Muscle development and function rely on the correct assembly of structural and motor proteins into a series of contractile units called the sarcomeres. Its main components, thin (actin) and thick (myosin) filaments, are organized in a precisely ordered, quasi-crystalline protein framework that is critical to link the formation of actin-myosin crossbridges with filament gliding and muscle contraction (Gautel, 2011; Sweeney and Houdusse, 2010). Although the basic components and the overall architecture of the sarcomere have been studied in detail, little is known about its highly complex assembly process (Sanger et al., 2005). In particular, the mechanism of myosin incorporation into thick filaments is poorly understood. So far, it has been shown that folding of the myosin motor domain involves the assistance of the general chaperones Hsp70 and Hsp90 (Du et al., 2008; Etard et al., 2007; Gaiser et al., 2011; Hawkins et al., 2008; Srikakulam and Winkelmann, 2004) and of UCS-domain-containing proteins that function as myosin-specific chaperones (Barral et al., 2002; Hutagalung et al., 2002; Kachur and Pilgrim, 2008; Lord and Pollard, 2004; Wesche et al., 2003; Yu and Bernstein, 2003). One founding member of the UCS family is the Caenorhabditis elegans UNC-45 protein, which is highly conserved in metazoans (Barral et al., 1998; Epstein and Thomson, 1974; Venolia et al., 1999). In Drosophila, zebrafish, and Xenopus, UNC-45 proteins are important for skeletal and cardiac muscle function and for muscle maintenance during stress (Bernick et al., 2010; Etard et al., 2007, 2008; Geach and Zimmerman, 2010; Melkani et al., 2011; Wohlgemuth et al., 2007). Moreover, UNC-45 homologs exist in vertebrates, indicating a conserved requirement for the myosin-specific chaperone. Mice and humans have the two isoforms UNC45a and UNC45b either expressed in multiple tissues or restricted to myogenic processes in skeletal and cardiac muscles, respectively (Price et al., 2002). In line with this tissue specificity, abnormal UNC45b function is associated with severe muscle defects resulting in skeletal and cardiac myopathies (Janiesch et al., 2007; Walker, 2001). To exert its cellular function, UNC-45 employs an N-terminal tetratricopeptide repeat (TPR) domain implicated in binding the Hsp70/Hsp90 partner chaperones (Barral et al., 2002; Srikakulam et al., 2008), a central armadillo repeat (ARM) domain of unknown function and a C-terminal UCS domain that is critical to interact with the motor domain of myosin (Barral et al., 1998, 2002; Venolia et al., 1999). Mutations affecting the UCS domain of C. elegans UNC-45 result in paralyzed worms with reduced amounts of thick filaments and severe myofibril disorganization (Barral et al., 1998; Epstein and Thomson, 1974; Hoppe et al., 2004; Venolia and Waterston, 1990), indicating that UNC-45 is important for myosin maturation and sarcomere organization (Ao and Pilgrim, 2000; Kachur and Pilgrim, 2008). Indeed, UNC-45 does not only target substrate to Hsp90, but also functions itself as a chaperone promoting the folding and assembly of myosin molecules (Gaiser et al., 2011; Melkani et al., 2010).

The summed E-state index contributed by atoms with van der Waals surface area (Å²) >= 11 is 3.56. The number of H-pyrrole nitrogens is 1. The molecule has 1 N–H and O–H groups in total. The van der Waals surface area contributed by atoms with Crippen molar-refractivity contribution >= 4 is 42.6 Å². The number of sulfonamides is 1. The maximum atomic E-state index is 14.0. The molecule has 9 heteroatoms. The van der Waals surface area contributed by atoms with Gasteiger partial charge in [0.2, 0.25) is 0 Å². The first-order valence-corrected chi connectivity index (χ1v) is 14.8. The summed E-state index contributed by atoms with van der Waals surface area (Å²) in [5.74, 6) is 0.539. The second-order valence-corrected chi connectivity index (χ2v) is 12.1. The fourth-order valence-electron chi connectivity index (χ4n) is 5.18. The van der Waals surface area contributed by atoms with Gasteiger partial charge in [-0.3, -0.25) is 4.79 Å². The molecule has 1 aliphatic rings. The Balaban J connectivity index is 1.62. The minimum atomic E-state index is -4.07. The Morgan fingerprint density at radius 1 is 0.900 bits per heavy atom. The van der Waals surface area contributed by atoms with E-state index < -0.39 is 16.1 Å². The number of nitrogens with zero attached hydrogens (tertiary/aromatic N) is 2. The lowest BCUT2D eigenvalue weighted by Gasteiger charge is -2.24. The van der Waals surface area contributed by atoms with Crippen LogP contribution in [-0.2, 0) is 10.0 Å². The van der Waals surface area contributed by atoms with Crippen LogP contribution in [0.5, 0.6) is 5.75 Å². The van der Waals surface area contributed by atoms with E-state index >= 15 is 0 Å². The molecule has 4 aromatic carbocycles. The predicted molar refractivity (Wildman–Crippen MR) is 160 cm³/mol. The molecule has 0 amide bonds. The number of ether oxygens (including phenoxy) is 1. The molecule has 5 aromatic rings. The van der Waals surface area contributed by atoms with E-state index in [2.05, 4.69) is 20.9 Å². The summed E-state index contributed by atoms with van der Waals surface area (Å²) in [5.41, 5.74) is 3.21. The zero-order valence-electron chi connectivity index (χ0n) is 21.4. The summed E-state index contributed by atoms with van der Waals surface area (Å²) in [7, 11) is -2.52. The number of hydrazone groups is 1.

Despite recent structural insight into the architecture of the central and UCS domain (Lee et al., 2011; Shi and Blobel, 2010), the molecular mechanisms of UNC-45 in promoting thick filament assembly and its interactions with partner chaperones are not understood. To delineate these functions, we combined biochemical and structural analyses with in vivo studies of the C. elegans UNC-45 protein. Intriguingly, our work reveals a chaperone chain in which UNC-45 tandem modules assemble a multisite docking platform that enforces collaboration with Hsp70 and Hsp90 in a precisely defined pattern to assemble myosin filaments.

Crystal Structure of the UNC-45 Protomer

To obtain insight into the mechanistic role of UNC-45, we crystallized the full-length protein from C. elegans (107 kDa) and determined its crystal structure at 2.9 Å resolution (Table S1 available online). Structure comparison with related UCS proteins and analysis of local flexibility within the UNC-45 protomer reveals a four-domain architecture comprising an N-terminal TPR domain (TPR repeats 1–3), a central domain (ARM repeats 1–5), a neck domain (ARM repeats 6–9) and a C-terminal UCS domain (ARM repeats 10–17) (Figure 1A and Figure S1A). The resultant overall structure resembles a proteinous mouth that is constituted by a lower jaw (central domain and attached TPR domain), an upper jaw (UCS domain), and the neck region connecting the functional elements. In the slightly open UNC-45 fold, which is 65 Å high, 85 Å long, and 45 Å wide, the UCS domain protrudes in a 20° angle from the central domain and is situated above the interface of central and TPR domains (Figure 1B).

The TPR domain of UNC-45 is assembled by three TPR motifs, each containing two antiparallel α helices A and B. The helices are packed in a curved, right-handed superhelix featuring a shallow groove at its concave side that is critical to recognize and bind specific peptide ligands and to tether partner chaperones (Scheufler et al., 2000). The TPR3 motif is followed by a 54 Å long, kinked α helix (residues 115–150) that contributes to both TPR and central domains, thus constraining their relative orientation. Analysis of disorder B factors indicates that the central domain is the most rigid part of UNC-45 (average B factor of 70 Å2) functioning as a molecular scaffold to maintain the orientation of the TPR domain (102 Å2) and the UCS domain (147 Å2), the most flexible entity.